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Bodhi Tree Investing: The Quest for Permanence, Resilience and Endurance

Investing; Blogging,
Apr 14, 2019 5:49 AM 6 min read

Imagine yourself sitting under the Bodhi Tree at Bodh Gaya - the place where Gautama Buddha attained enlightenment after 49 days of meditation. Following the rigorous ordeal, Gautama Buddha thanked the tree for giving him resilience and support during his struggle for enlightenment. This was in the 3rd century BC.


Since then, the Bodhi Tree has stood the test of time, through stories of people trying to cut it down and some even trying to poison it. Legends also have it that it was King Ashoka’s daughter who had planted the original shoot in Sri Lanka and the tree still flourishes with no signs of ageing - a symbol of history blending into oneness, where time loses its identity and transcends into permanence in contrast to this dynamic and disruptive world.


It is worthwhile to understand what makes something survive and thrive for so long. And if we can try and use a similar concept to identify companies while investing, one can probably attain true enlightenment as an investor - the path to permanence, resilience and endurance.


Last year, I came across an interview of Anthony Deden - Chairman of Edelweiss Holdings who focused on scarcity, permanence and independence as core pillars in his investment portfolio. The thoughts further inspired me to read through his letters to shareholders and they were an eye-opener.


Below is the video interview which I would highly recommend to watch.




Why is this important? Why should capital preservation come first?


Capital represents a lifetime of work and savings. Saving requires time, effort and sacrifice. One should therefore have utmost respect for its irreplaceability. This triggers the quest to find a stake in partnering companies and owners which have a trait of permanence, endurance and independence.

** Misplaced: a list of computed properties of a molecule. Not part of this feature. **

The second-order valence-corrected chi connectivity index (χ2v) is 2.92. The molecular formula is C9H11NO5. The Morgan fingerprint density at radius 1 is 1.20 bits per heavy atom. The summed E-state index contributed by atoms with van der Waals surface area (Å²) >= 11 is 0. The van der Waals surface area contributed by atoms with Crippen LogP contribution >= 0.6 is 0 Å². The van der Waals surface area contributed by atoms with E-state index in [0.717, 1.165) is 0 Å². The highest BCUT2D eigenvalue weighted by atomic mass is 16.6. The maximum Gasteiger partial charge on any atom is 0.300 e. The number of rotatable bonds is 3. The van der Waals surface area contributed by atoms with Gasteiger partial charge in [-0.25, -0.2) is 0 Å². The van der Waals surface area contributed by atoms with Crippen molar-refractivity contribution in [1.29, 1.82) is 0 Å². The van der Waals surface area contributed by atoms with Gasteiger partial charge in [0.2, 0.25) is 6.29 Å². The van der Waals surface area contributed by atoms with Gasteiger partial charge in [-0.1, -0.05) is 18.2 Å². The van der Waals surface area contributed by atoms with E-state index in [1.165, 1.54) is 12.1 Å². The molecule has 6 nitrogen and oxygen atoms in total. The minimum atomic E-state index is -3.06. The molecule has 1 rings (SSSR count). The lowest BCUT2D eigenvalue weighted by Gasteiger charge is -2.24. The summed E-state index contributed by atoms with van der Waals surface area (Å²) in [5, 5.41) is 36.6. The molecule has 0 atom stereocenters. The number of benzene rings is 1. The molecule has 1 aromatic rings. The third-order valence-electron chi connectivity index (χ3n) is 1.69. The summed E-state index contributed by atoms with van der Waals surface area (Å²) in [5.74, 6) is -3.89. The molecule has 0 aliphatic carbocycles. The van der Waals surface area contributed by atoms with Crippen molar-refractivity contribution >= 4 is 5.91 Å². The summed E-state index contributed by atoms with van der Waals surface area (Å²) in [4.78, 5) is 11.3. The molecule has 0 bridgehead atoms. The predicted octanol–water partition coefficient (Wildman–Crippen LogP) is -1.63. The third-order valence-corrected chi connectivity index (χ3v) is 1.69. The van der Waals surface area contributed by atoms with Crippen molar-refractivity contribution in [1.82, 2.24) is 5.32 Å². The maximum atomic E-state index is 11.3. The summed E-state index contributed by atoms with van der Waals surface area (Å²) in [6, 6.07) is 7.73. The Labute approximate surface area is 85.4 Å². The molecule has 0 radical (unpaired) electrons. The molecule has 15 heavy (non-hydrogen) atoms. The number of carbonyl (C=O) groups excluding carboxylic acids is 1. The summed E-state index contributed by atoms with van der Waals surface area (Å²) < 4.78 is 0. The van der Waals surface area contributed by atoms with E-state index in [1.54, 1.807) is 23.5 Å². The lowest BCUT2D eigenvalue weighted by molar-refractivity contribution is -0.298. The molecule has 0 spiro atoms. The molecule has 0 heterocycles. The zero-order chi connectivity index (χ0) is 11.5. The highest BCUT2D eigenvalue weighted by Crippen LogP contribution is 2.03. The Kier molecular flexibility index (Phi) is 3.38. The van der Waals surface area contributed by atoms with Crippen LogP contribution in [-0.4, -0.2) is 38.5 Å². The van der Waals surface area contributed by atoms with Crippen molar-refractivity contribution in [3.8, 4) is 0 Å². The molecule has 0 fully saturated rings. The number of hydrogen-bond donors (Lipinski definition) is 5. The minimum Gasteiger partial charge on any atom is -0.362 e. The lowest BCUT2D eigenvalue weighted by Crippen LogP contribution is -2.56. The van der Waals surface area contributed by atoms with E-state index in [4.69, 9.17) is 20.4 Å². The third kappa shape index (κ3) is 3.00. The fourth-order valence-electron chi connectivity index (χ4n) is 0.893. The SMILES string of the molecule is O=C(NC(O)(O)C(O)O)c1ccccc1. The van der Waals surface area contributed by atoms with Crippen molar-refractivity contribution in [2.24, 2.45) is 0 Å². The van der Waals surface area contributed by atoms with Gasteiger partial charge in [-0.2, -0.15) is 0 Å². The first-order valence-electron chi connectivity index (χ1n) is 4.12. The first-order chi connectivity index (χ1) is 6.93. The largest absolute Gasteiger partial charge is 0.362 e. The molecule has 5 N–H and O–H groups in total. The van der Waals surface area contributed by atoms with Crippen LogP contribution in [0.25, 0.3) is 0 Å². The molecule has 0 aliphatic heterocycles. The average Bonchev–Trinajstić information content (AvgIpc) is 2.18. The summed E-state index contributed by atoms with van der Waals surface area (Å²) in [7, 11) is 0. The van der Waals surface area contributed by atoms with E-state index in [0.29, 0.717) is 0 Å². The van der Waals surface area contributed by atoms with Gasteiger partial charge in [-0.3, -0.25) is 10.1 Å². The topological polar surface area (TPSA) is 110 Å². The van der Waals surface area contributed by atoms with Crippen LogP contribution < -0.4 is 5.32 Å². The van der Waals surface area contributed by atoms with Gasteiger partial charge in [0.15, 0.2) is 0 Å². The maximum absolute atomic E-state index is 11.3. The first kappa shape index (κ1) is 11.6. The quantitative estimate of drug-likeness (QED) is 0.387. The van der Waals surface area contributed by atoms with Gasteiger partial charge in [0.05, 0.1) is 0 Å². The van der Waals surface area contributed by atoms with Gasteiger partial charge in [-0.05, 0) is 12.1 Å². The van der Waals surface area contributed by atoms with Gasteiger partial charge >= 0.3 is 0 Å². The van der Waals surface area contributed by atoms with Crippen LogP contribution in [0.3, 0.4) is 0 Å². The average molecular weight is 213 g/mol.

Below are some of the qualities we should be looking for while identifying great businesses for investing:


Customer-Orientation and Adaptive to Change


The primary focus of a company should be on building great products and customer orientation, not just profits. Walter Isaacson's biography on Steve Jobs clearly demonstrates this trait:


"My passion has been to build an enduring company where people were motivated to make great products. Everything else was secondary. Sure, it was great to make a profit, because that was what allowed you to make great products. But the products, not the profits, were the motivation […] it’s a subtle difference, but it ends up meaning everything: the people you hire, who gets promoted, what you discuss in meetings."


This trait of “revolutionary” companies is what make them scarce in a world where others are constantly chasing profits. He understood that value is not merely in things that one can measure. As such, money should be a byproduct of doing something rather well - not the objective in the first place.


He was successful in identifying what customers would need in the future – evolutionary thinking and a vision.


This is beautifully explained by Walter in the same book through an anecdote.


"Some people say, “Give the customers what they want.” But that’s not my approach. Our job is to figure out what they are going to want before they do. I think Henry Ford once said, “If I’d asked customers what they wanted, they would have told me, ‘A faster horse!’” People don’t know what they want until you show it to them. That’s why I never rely on market research. Our task is to read things that are not yet on the page."


Understanding Earnings Power and Thinking About What Can Go Wrong


In the letter published in July 2012, Tony Deden refered to a speech given by Sir Mark Webster Jenkinson on the Earning Power of Business:


"To gauge the earning power of the business, it is essential to ascertain how the profits have been earned, where the profits have been earned and why the profits have been earned."


The emphasis is his and the statement is profound in that it pushes us deliberate whether a business is desirable or not before we set out to see what it is worth.


Notice that the how, where and why demand non-quantitative reflection. The task propels us to come to a judgment about all the things that can go wrong before we make assumptions about the future or attempt to assign a value to such holding. It prompts us to make a judgment about the certainty of a stream of income and the permanence of its undertaking.